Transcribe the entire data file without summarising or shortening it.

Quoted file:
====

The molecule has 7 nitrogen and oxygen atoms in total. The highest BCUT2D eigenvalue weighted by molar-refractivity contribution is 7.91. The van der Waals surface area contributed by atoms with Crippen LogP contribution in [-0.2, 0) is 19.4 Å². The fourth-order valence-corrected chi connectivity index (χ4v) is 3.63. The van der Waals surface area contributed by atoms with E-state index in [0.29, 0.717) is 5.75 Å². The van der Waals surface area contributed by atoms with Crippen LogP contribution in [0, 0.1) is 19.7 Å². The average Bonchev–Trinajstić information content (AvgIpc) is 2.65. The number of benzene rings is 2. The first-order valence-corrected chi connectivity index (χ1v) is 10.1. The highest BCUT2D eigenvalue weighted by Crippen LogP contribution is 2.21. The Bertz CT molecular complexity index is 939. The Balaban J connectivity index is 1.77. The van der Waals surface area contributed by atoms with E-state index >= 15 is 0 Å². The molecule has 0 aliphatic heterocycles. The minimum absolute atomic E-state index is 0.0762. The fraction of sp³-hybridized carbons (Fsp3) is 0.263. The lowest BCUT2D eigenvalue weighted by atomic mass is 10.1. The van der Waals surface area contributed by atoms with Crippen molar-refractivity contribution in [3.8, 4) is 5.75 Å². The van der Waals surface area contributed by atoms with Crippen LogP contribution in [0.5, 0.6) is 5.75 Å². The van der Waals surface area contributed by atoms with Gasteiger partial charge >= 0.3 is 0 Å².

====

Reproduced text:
The molecule has 7 nitrogen and oxygen atoms in total. The highest BCUT2D eigenvalue weighted by molar-refractivity contribution is 7.91. The van der Waals surface area contributed by atoms with Crippen LogP contribution in [-0.2, 0) is 19.4 Å². The fourth-order valence-corrected chi connectivity index (χ4v) is 3.63. The van der Waals surface area contributed by atoms with E-state index in [0.29, 0.717) is 5.75 Å². The van der Waals surface area contributed by atoms with Crippen LogP contribution in [0, 0.1) is 19.7 Å². The average Bonchev–Trinajstić information content (AvgIpc) is 2.65. The number of benzene rings is 2. The first-order valence-corrected chi connectivity index (χ1v) is 10.1. The highest BCUT2D eigenvalue weighted by Crippen LogP contribution is 2.21. The Bertz CT molecular complexity index is 939. The Balaban J connectivity index is 1.77. The van der Waals surface area contributed by atoms with E-state index >= 15 is 0 Å². The molecule has 0 aliphatic heterocycles. The minimum absolute atomic E-state index is 0.0762. The fraction of sp³-hybridized carbons (Fsp3) is 0.263. The lowest BCUT2D eigenvalue weighted by atomic mass is 10.1. The van der Waals surface area contributed by atoms with Crippen molar-refractivity contribution in [3.8, 4) is 5.75 Å². The van der Waals surface area contributed by atoms with Crippen LogP contribution in [0.5, 0.6) is 5.75 Å². The van der Waals surface area contributed by atoms with Gasteiger partial charge >= 0.3 is 0 Å².